The announcement came almost quietly.
Top newspapers published stories, but hardly with the same urgency as when Harvard announced its overhaul last month. Story ledes did not call the University’s plan the equivalent of a new vision — because there was, in the end, nothing particularly original about it.
But as Richard Levin told the News when asked why he seemed to have released a virtual carbon copy of Harvard’s plan: “Would you rather we not do it?”
Of course not. In fact, news yesterday of Yale’s dramatic financial-aid expansion is some of the best that current students and future Elis have heard in a while.
Although the move is the first to target middle-class families, the chief beneficiaries are lower-income students whose Yale education just got a whole lot more manageable. The $60,000 to $120,000 demographic, that common family that often falls through the woodwork as neither rich nor poor, is also a winner in Yale’s formulation.
And we applaud the decision makers for factoring some student sentiment into the final policy. We must not take it for granted that there appears to be no significant disconnect between what undergraduates have called for over past years and what they have received.
Meanwhile, what Yale’s plan lacks in creativity, it makes up for in several areas that may even edge out Harvard. Levin’s refusal to make home equity part of the equation is a means to crack down on attempts to game the system, and his refusal to increase tuition next year beyond inflation adjustments — a move that affects all Yale families — is applaudable.
But for all the well deserved hype, let us not lose perspective. There were, at least, two red flags.
We asked Levin if, on the whole, Yale’s plan was better than Harvard’s. He said no. I think they’re going to be pretty comparable, he explained. Fair enough: One-upping the Cantabs on raw numbers could lead to a benevolent arms race of sorts that would leave both institutions needing to reverse their forward-moving progress of late.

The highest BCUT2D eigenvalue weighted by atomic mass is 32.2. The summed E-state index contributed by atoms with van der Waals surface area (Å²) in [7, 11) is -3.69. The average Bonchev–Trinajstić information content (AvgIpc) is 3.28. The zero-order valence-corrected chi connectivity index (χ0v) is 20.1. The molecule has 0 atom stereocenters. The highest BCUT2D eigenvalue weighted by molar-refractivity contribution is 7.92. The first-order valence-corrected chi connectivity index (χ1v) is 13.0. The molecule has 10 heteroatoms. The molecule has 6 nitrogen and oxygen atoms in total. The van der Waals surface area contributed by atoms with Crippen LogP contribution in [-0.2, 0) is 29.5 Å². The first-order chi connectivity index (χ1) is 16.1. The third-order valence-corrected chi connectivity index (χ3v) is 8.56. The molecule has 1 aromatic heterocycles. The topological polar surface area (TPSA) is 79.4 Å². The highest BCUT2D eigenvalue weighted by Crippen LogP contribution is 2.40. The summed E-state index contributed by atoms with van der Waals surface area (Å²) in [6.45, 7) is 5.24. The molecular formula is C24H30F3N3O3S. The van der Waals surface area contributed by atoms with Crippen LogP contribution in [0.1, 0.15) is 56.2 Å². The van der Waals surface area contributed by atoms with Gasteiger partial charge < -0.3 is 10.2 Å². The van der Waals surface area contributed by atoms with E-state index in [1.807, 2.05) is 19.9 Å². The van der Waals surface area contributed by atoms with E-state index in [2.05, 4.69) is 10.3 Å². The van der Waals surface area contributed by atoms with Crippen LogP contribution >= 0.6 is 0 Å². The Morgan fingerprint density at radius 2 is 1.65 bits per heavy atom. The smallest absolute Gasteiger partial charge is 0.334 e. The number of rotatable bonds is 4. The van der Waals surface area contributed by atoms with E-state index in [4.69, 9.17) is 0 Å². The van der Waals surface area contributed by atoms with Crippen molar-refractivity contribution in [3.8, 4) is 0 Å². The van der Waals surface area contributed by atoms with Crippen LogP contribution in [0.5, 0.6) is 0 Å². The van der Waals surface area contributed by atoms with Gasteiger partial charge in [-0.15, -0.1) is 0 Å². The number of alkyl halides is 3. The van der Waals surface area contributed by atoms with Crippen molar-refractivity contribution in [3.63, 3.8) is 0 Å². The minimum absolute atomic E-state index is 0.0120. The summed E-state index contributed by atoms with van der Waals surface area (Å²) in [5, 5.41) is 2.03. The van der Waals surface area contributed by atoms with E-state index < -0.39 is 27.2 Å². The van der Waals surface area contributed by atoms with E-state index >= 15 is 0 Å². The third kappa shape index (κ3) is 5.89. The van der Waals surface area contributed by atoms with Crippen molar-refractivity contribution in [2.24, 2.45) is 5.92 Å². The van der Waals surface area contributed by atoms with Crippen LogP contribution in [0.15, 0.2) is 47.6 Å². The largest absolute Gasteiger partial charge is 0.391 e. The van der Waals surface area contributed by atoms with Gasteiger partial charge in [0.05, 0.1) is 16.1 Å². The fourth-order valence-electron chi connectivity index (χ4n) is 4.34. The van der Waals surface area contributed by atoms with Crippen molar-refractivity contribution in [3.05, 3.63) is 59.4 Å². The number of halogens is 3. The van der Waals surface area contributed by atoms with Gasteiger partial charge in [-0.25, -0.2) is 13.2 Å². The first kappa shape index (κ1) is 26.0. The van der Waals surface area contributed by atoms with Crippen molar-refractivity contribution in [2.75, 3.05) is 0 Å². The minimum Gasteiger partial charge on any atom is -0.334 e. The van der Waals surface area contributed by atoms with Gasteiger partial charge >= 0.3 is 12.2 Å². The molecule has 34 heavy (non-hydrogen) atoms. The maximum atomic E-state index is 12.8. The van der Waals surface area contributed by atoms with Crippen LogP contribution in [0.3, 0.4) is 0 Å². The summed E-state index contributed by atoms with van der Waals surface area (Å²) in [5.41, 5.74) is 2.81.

But then, the plan begins to be seen as a more convoluted version than that of its original trailblazer. And more important, why cower to Harvard and follow its lead almost to a tee rather than choosing alternative routes to similar goals? The question is at the heart of a larger problem: Although students accepted to both Yale and Harvard will likely not have to make a decision on the basis of aid offered, will those students truly be more economically diverse?
Interestingly, an analysis by the Journal of Blacks in Higher Education found that at elite American universities, “contrary to what one might expect, it appears that there is no strong correlation between the generous new fiscal measures and success in bringing low-income students to the campus. The only sure conclusion is that money alone will not do the job.”
And in an interview Monday, aid analyst Richard Kahlenberg of the Century Foundation points out that the move would be much stronger if administrators said: “Here’s what we’re going to do on the financial-aid side, and here’s what we’re going to do on the admissions side.”
“Together,” he argued, “those two things would really start to democratize the Yale student body.”
Check? Maybe. But “checkmate” in the chess game against inequality and the unfair playing field — while now within reach for the first time ever — still seems far, far away.